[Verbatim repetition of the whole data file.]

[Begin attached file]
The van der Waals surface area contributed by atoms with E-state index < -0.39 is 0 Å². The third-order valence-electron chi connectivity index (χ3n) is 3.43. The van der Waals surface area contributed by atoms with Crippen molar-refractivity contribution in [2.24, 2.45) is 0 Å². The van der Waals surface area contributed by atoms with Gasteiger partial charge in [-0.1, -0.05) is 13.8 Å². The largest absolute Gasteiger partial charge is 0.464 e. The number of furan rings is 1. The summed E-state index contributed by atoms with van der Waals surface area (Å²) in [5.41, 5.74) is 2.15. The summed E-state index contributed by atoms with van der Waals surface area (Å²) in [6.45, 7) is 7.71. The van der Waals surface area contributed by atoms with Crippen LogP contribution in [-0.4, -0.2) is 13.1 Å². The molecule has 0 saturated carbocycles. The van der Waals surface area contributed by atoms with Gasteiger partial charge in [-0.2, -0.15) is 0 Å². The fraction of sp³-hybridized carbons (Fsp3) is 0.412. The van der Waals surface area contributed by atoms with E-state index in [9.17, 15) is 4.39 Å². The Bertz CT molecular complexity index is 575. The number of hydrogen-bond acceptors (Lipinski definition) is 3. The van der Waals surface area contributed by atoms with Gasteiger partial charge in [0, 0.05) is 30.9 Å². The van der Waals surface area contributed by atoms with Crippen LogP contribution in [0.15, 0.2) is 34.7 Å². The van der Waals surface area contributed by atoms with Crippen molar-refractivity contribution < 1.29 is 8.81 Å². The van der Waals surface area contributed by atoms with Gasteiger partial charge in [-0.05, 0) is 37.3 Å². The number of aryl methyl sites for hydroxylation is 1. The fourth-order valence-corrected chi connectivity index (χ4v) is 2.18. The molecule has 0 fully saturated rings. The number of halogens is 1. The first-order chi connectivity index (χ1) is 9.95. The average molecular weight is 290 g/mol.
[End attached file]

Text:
The van der Waals surface area contributed by atoms with E-state index < -0.39 is 0 Å². The third-order valence-electron chi connectivity index (χ3n) is 3.43. The van der Waals surface area contributed by atoms with Crippen molar-refractivity contribution in [2.24, 2.45) is 0 Å². The van der Waals surface area contributed by atoms with Gasteiger partial charge in [-0.1, -0.05) is 13.8 Å². The largest absolute Gasteiger partial charge is 0.464 e. The number of furan rings is 1. The summed E-state index contributed by atoms with van der Waals surface area (Å²) in [5.41, 5.74) is 2.15. The summed E-state index contributed by atoms with van der Waals surface area (Å²) in [6.45, 7) is 7.71. The van der Waals surface area contributed by atoms with Crippen LogP contribution in [-0.4, -0.2) is 13.1 Å². The molecule has 0 saturated carbocycles. The van der Waals surface area contributed by atoms with Gasteiger partial charge in [-0.2, -0.15) is 0 Å². The fraction of sp³-hybridized carbons (Fsp3) is 0.412. The van der Waals surface area contributed by atoms with E-state index in [9.17, 15) is 4.39 Å². The Bertz CT molecular complexity index is 575. The number of hydrogen-bond acceptors (Lipinski definition) is 3. The van der Waals surface area contributed by atoms with Gasteiger partial charge in [0, 0.05) is 30.9 Å². The van der Waals surface area contributed by atoms with Crippen LogP contribution in [0.15, 0.2) is 34.7 Å². The van der Waals surface area contributed by atoms with Crippen molar-refractivity contribution < 1.29 is 8.81 Å². The van der Waals surface area contributed by atoms with Gasteiger partial charge in [-0.05, 0) is 37.3 Å². The number of aryl methyl sites for hydroxylation is 1. The fourth-order valence-corrected chi connectivity index (χ4v) is 2.18. The molecule has 0 fully saturated rings. The number of halogens is 1. The first-order chi connectivity index (χ1) is 9.95. The average molecular weight is 290 g/mol.